In the Matter of FIDEL C. (Anonymous), Appellant. 

186 A.D.2d 132, 587 N.Y.S.2d 437 (2d Dep't 1992). 


Sept. 14, 1992.


George E. Reed, Jr., White Plains, for appellant.

Marilyn J. Slaatten, County Atty., White Plains (Carol L. Van Scoyoc and Vincent M. Cascio, of counsel), for respondent.






In a juvenile delinquency proceeding pursuant to Family Court Act article 3, the appeal is from an order of disposition of the Family Court, Westchester County (Bellantoni, J.), entered September 27, 1990, which, upon a fact-finding order of the same court, dated July 26, 1990, made after a hearing, finding that the appellant had committed an act which, if committed by an adult, would have constituted the crime of criminal trespass in the third degree, adjudged him to be a juvenile delinquent and, inter alia, placed him on probation for a period of one year.


ORDERED that the order of disposition is reversed, on the law, without costs or disbursements, the fact-finding order is vacated, and the petition is dismissed.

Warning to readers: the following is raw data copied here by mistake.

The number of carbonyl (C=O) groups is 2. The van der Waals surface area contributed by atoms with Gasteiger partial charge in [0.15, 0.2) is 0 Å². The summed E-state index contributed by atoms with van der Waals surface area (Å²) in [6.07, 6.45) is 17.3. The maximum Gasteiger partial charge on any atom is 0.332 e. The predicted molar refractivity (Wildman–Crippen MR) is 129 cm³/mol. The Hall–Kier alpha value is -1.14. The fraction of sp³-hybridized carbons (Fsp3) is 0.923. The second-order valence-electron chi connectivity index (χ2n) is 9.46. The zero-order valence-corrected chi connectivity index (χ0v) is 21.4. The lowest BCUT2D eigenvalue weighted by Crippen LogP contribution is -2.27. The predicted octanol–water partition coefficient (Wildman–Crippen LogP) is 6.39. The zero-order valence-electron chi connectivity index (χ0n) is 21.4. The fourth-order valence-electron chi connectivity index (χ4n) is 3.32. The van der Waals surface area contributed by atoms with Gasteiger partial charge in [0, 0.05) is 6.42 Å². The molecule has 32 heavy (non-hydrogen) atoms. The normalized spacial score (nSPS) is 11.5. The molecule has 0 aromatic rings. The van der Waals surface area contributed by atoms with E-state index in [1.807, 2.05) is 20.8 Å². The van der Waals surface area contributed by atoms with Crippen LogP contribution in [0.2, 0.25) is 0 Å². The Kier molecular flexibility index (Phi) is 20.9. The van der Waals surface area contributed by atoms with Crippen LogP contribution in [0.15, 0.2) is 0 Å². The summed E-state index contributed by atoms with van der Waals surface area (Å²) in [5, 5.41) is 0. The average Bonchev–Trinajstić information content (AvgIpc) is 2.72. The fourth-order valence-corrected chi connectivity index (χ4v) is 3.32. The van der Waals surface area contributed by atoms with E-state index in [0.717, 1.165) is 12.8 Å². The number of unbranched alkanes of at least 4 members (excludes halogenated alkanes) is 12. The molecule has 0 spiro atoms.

The Westchester County Attorney's Office (hereinafter the presentment agency) filed a petition charging the appellant Fidel C. with committing an act, which, if committed by an adult, would have constituted the crime of criminal trespass in the third degree. The petition and supporting depositions alleged, and the proof at the fact-finding hearing indicated, that on December 11, 1989, the appellant remained unlawfully in the Galleria Shopping Mall in White Plains, having previously been the subject of a "bar-out" from the shopping mall on November 10, 1989. However, the presentment agency failed to prove that its witness, a security guard at the shopping mall who issued the "bar-out" on November 10, 1989, had the authority to do so. It is well settled that in a prosecution for criminal trespass in the third degree on property open to the public, "the People have the burden of proving that [the] * * * order [to stay off the property] was communicated to the defendant by a person with authority to make [the] order" (see, People v. Leonard, 62 N.Y.2d 404, 408, 477 N.Y.S.2d 111, 465 N.E.2d 831).

Accordingly, the petition must be dismissed.


In view of our determination, we need not address the remaining issues raised by the appellant.